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Study: Cloud Computing Prices Starting to Stabilize

The new year has already seen the repeat of a familiar pattern: Cloud Provider A announces price cuts, followed by matching reductions from competitors -- or a denunciation of the price cuts with backing evidence to show that Cloud Provider B's products and services are still cheaper.

This has been going on for years among Amazon Web Services Inc. (AWS), Microsoft and its Azure cloud and Google and its Google Cloud Platform. The latest cycle featured price cuts for EC2 instances by AWS, with an answering retort from Google just this week.

But now comes a new for-pay report indicating that -- after a years-long freefall -- cloud computing prices are starting to stabilize. This information comes from Tariff Consultancy Ltd (TCL), which just published a follow-up report to its original TCL Pricing the Cloud report from 2014. That freefall, TLC said yesterday, saw average entry-level cloud computing pricing decline by about 66 per cent over the two-year period ending in November 2015.

"Into 2016 the cost of the public cloud appears to have reached a price point which is now relatively stable," says the new study from TCL. "For example, both AWS and Microsoft are offering a similar entry level Compute Instance, with other cloud providers following with similar pricing. In the 2014 cloud survey, TCL found that both companies were offering free initial tier Compute Instances, but more recent cloud pricing has become more rational with free pricing limited to a one-month or three-month promotional period."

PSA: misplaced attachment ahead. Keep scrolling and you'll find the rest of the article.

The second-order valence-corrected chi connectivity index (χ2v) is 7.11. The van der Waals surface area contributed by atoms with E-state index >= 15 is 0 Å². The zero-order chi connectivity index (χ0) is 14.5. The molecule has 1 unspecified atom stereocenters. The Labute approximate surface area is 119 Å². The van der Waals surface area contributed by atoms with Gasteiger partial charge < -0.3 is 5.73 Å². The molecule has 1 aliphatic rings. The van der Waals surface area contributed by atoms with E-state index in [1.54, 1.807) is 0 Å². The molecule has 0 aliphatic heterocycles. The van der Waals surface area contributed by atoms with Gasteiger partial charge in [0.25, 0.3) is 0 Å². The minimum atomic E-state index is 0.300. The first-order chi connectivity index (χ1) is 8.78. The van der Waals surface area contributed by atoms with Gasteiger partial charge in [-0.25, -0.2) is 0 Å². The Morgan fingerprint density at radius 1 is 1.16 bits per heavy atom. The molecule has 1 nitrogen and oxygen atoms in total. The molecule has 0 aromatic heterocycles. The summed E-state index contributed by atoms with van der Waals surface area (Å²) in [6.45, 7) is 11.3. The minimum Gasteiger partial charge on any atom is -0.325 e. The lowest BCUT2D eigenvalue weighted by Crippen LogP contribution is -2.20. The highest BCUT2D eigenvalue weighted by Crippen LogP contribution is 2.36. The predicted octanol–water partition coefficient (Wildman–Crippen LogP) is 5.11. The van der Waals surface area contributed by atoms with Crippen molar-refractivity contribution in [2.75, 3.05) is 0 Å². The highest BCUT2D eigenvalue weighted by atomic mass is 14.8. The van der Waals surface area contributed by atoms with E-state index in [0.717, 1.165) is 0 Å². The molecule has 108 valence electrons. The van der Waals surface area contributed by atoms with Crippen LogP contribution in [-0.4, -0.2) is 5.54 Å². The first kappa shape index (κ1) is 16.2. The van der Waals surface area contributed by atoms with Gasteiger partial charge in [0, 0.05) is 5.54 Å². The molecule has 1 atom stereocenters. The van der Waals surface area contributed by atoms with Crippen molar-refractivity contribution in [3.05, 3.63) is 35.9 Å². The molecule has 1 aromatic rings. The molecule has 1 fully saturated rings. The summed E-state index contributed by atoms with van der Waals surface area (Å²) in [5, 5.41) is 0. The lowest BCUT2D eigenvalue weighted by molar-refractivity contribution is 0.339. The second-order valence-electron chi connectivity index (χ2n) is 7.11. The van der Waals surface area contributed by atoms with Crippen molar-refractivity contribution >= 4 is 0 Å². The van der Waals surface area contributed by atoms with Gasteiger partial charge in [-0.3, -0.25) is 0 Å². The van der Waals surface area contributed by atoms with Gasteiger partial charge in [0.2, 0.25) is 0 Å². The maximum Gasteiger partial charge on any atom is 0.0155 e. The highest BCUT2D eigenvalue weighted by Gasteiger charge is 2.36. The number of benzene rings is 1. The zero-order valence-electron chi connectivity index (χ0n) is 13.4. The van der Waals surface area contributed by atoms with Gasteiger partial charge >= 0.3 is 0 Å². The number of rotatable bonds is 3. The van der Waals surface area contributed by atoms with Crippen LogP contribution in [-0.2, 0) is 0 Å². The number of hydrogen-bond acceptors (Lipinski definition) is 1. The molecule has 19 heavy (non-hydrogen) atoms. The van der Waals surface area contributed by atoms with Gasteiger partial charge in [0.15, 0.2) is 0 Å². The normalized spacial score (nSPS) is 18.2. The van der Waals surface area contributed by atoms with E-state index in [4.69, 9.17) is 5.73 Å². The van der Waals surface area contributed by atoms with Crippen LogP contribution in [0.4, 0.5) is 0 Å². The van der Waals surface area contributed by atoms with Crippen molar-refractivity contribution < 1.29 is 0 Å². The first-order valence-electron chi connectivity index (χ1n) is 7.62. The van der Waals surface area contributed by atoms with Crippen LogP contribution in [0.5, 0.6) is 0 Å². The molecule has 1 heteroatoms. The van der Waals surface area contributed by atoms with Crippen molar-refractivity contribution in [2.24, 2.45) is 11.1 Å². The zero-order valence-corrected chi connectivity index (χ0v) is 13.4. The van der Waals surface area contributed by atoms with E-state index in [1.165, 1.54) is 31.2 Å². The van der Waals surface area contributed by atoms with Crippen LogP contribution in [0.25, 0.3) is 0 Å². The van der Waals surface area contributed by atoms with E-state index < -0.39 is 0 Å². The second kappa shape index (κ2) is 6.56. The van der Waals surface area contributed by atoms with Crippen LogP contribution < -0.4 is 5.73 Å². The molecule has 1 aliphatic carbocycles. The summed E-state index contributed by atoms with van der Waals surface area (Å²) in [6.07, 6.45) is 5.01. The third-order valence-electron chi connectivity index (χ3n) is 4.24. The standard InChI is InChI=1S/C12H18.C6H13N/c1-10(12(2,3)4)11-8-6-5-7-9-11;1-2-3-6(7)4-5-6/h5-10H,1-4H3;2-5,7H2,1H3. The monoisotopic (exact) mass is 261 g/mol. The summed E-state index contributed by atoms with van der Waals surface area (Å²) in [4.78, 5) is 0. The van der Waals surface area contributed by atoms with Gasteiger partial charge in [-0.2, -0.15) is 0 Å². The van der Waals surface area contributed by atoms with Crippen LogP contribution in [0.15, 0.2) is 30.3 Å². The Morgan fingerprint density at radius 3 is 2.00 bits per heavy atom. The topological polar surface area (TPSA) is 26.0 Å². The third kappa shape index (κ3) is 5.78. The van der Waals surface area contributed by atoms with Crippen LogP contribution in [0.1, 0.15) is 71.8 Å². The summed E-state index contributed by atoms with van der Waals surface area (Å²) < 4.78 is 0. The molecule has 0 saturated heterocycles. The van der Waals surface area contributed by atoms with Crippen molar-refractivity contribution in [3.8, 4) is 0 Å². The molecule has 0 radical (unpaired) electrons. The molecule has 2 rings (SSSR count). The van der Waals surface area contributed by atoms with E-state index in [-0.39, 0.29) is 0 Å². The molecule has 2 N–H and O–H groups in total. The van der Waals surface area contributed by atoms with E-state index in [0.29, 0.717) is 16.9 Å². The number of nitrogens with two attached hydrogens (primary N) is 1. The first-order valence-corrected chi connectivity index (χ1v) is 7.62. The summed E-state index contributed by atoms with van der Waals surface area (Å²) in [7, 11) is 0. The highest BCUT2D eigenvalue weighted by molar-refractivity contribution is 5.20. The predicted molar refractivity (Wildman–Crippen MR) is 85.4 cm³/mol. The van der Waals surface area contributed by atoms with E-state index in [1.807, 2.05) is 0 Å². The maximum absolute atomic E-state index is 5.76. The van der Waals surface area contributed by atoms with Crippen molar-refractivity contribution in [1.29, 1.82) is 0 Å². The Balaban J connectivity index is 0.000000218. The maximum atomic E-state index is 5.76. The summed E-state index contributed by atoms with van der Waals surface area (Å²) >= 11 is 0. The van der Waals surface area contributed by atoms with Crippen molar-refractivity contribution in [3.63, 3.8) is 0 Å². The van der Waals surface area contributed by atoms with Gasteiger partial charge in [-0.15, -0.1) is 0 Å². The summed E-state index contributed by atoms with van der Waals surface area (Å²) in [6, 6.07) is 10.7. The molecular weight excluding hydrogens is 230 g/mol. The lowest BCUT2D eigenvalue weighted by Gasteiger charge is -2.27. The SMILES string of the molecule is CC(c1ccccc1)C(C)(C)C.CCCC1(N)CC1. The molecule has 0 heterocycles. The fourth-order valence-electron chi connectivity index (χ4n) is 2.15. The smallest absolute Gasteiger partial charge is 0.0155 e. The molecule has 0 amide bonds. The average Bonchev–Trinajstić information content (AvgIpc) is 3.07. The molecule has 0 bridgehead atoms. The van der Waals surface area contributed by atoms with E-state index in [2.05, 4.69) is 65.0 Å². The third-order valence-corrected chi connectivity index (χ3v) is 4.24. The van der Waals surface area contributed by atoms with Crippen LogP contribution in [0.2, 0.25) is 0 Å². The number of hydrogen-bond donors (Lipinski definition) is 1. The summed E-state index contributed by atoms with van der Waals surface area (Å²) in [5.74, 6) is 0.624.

The continual price reductions -- fueled by intense competition and rapid product innovation -- served to drive the adoption of cloud computing among enterprises, which are turning to cloud platforms across the range of their critical applications, TLC said in a news release yesterday hawking its for-sale report.

So, with pricing stabilizing, how are AWS, Microsoft, Google and so on competing with one another now?

"The emphasis by the cloud computing provider is now increasingly on service innovation, not price," TLC said. "The global cloud platform providers (including AWS, Microsoft and Google) now offer a wide range of Compute Instances suitable for intensive computing, memory, content and fast I/O applications. Cloud providers are introducing analytical services available for cloud computing applications and are now offering cloud for the emerging Internet of Things (IoT)."

Nevertheless, the consultancy sees more price cuts coming, just not at the same torrid pace. "TCL forecasts that average public cloud pricing will fall by some 14 per cent over the four year period from 2016 to 2020," TLC said, "but with less intense price competition over the period."

About the Author

David Ramel is the editor of Visual Studio Magazine.

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